Less than a week after its confirmation as the preferred consortium to run Australia’s new Super 15 franchise, the Melbourne Rebels have announced themselves as serious contenders in naming former Melbourne Storm head-honcho, Brian Waldron, as inaugural CEO.
In what can only been seen as a serious grenade lobbed well and truly into mungo HQ, Waldron will take up the post immediately and the prospect of more leaguies following is now a real possibility.
A Melbourne veteran after stints as CEO of AFL’s St Kilda club and GM of football operations at Richmond AFL club, Waldron has spent the last six years leading the privately owned Storm and will undoubtedly know a few shortcuts to success. Waldron’s decision to leave the NRL’s premiership winning Storm to cross over to rugby is a massive vote of confidence in Big ‘Arold’s new play thing.
Much was made during the week about the Rebels desire to lure top NRL talent to fill their playing roster for next year but it was assumed this wish was nothing more than a gambit to get some press coverage – not anymore.
With Waldron on board there is now the real chance that mungo darlings such as Johnathan Thurston and Billy Slater might be serious in crossing-over and have a crack at the game they play in heaven during a World Cup year, rather than the one they play in hell.
As the Rebels need to make every post a winner in order to gain traction in the myopic Melbourne-centric AFL world, no wonder Big ‘Arold was in raptures with his catch.
Of Waldron he said ““His appointment is a vital step toward ensuring our club makes an outstanding permanent contribution to Melbourne’s sporting culture.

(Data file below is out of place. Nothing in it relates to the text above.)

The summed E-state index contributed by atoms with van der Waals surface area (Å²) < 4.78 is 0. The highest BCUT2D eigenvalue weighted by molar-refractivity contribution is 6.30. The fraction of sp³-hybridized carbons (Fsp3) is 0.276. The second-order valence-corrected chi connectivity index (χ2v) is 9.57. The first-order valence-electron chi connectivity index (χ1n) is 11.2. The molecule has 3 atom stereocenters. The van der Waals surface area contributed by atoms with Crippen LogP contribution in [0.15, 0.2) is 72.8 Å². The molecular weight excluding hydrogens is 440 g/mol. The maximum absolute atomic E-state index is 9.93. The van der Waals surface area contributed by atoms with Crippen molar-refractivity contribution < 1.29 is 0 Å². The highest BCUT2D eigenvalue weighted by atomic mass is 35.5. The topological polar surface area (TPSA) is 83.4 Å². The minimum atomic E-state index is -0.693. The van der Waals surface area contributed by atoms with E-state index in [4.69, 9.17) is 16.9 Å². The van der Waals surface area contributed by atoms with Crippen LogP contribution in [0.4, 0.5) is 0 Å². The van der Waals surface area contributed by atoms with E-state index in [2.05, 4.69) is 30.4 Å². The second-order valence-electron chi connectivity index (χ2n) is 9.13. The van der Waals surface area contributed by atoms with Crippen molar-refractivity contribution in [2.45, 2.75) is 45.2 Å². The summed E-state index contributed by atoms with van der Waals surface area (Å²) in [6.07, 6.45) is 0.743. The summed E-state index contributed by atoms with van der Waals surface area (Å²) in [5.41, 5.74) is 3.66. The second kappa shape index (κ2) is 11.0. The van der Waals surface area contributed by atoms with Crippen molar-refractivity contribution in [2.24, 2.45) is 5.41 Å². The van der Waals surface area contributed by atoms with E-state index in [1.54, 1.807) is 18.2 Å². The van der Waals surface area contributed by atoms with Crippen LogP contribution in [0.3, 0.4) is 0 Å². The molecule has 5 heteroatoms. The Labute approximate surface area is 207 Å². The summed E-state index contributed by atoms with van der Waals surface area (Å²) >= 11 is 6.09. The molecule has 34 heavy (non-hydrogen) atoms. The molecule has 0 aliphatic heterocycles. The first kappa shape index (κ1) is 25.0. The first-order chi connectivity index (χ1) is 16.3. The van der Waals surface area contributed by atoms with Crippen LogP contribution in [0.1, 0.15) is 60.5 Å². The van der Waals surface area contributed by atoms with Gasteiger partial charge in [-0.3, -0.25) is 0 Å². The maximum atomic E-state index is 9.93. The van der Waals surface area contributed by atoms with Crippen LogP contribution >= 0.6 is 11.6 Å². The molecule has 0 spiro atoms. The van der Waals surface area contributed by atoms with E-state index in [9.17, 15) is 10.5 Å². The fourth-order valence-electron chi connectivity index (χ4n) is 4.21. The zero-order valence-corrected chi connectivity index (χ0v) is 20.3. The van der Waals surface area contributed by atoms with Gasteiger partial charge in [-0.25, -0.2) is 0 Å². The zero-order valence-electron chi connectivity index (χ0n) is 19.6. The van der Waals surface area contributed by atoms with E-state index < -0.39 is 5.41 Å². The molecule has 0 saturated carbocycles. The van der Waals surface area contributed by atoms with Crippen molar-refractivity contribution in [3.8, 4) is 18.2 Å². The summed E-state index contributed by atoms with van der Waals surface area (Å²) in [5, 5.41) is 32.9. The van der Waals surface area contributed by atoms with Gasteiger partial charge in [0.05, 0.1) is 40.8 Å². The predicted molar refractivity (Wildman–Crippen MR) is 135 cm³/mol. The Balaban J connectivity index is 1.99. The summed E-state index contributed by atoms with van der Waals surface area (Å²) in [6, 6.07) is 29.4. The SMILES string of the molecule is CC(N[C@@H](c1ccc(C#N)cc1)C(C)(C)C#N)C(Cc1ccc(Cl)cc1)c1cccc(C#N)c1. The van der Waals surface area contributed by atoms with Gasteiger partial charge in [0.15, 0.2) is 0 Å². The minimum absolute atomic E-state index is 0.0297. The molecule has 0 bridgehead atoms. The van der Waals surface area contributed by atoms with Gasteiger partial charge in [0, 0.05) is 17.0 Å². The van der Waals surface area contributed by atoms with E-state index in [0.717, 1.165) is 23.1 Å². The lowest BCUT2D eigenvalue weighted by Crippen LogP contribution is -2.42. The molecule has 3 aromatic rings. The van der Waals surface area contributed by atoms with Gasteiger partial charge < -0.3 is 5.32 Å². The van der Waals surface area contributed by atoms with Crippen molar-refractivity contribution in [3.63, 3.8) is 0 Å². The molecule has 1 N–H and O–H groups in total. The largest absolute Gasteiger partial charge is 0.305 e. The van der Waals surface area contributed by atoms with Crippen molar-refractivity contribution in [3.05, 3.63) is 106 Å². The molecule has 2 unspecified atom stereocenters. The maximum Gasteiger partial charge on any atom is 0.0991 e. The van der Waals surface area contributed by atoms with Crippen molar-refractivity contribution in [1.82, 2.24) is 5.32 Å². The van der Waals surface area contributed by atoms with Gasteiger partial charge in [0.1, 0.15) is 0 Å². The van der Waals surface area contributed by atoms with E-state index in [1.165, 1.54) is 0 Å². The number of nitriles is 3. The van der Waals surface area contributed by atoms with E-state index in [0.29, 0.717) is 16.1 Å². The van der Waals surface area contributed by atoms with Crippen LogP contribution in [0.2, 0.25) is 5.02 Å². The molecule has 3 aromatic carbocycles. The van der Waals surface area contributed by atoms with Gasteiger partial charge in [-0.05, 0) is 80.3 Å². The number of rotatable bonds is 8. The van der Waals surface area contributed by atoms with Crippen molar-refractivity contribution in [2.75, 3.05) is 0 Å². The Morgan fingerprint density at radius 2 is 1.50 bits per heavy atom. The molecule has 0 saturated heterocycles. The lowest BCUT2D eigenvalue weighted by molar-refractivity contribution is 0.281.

“Brian’s talents as an organisational leader and his ability to nurture and operate successful sporting entities at the highest level are well evidenced.”
Waldron himself hinted at the main reason for his decision to cross-over to rugby by confirming his latest gig has a global focus rather than the big-fish-small-pond world of the NRL
“The Rebels will represent Melbourne in the international arena and I am looking forward to working with Harold Mitchell and his team to build a club of which all Victorians and Australian rugby supporters will be proud.”
Perhaps a plaudit, but the sentiment should not be lost on those league players who are on the wrong side of the ledger looking to step into the light and play rugby.
The Rebels have planted a major flag in the Australian sporting landscape already and being Rebels by name, one can only imagine they will be Rebels by nature.
Let the mungo baiting begin…